• Logo_picleg

Ecology, epidemiology


  • Conservation

The cucumber mosaic virus ( Cucumber mosaic virus , CMV) is present in all production areas of zucchini and squash . Some strains are more adapted to hot climates (Mediterranean or tropical) while others develop better in cooler climates (temperate regions of northern Europe). The virus infects a large number of botanical species (more than 1000 identified to date), annuals or perennials, both cultivated (tomato, pepper, lettuce, spinach, etc.) and spontaneous (sow thistle, purslane, capselle, nightshade, stellate ...) . The latter, as well as certain winter crops, play a very important role in the conservation of the virus during the winter (reservoir plants). In spring, they constitute the sources of viruses, and sometimes also those of vector aphids from which epidemics will start.

  • Transmission

CMV is transmitted in the non-persistent mode by more than sixty species of aphids . The aphid-vector is capable of acquiring the virus on an infected plant, or of transmitting it to a healthy plant, during very brief bites, of the order of a few tens of seconds, which are the "test bites" ". These allow the insect to recognize whether the plant on which it has landed is a host favorable to its development. Transmission is possible immediately after acquisition, and the aphid remains capable of transmitting the disease for a few tens of minutes, or even a few hours. The aphid quickly loses this ability if it performs test bites or food bites. But he can acquire the virus again by carrying out a new test bite on a virus-infected plant. Among the main vector species we can mention the melon aphid, Aphis gossypii, and many species that do not grow on cucurbits, such as the green peach , aphid Myzus persicae , and A. fabae or A. craccivora .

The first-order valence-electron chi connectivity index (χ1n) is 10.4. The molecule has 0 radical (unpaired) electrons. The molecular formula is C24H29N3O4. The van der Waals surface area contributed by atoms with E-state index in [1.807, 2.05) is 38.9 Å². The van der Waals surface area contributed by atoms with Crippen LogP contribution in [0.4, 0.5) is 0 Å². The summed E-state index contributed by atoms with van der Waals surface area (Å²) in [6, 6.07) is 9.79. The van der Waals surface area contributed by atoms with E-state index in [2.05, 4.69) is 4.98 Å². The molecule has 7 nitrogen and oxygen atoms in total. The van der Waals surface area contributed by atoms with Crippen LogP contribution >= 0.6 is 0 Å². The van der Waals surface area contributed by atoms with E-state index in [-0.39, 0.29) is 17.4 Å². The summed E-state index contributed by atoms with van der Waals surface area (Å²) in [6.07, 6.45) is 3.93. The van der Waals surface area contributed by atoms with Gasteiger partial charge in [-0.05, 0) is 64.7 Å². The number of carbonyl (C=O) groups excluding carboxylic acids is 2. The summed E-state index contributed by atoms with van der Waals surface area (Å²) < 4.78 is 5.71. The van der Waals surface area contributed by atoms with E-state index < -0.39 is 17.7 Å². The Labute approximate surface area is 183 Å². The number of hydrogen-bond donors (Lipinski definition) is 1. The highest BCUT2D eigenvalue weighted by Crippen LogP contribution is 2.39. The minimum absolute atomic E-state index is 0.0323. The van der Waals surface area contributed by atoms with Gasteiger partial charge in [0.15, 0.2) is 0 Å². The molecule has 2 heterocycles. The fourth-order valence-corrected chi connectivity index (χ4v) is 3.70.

The very high efficiency of this mode of transmission means that the disease can spread in a crop without having observed significant outbreaks of aphids, and these are mainly 'visitor' aphids (not developing on cucurbits). ) which disseminate viruses transmitted in a non-persistent fashion.


The possibility of transmission by root debris from diseased plants has been reported in peppers in soilless cultures, particularly in rock wool cakes; this has not yet been confirmed in cucurbits.

CMV does not appear to be seed-borne in cucumber or melon. Seed transmission has been reported in squash (especially those producing seedless seeds used for oil production). The epidemiological importance of this observation is not well known. CMV can be transmitted by seed in certain weeds such as chickweed.

Last change : 04/16/21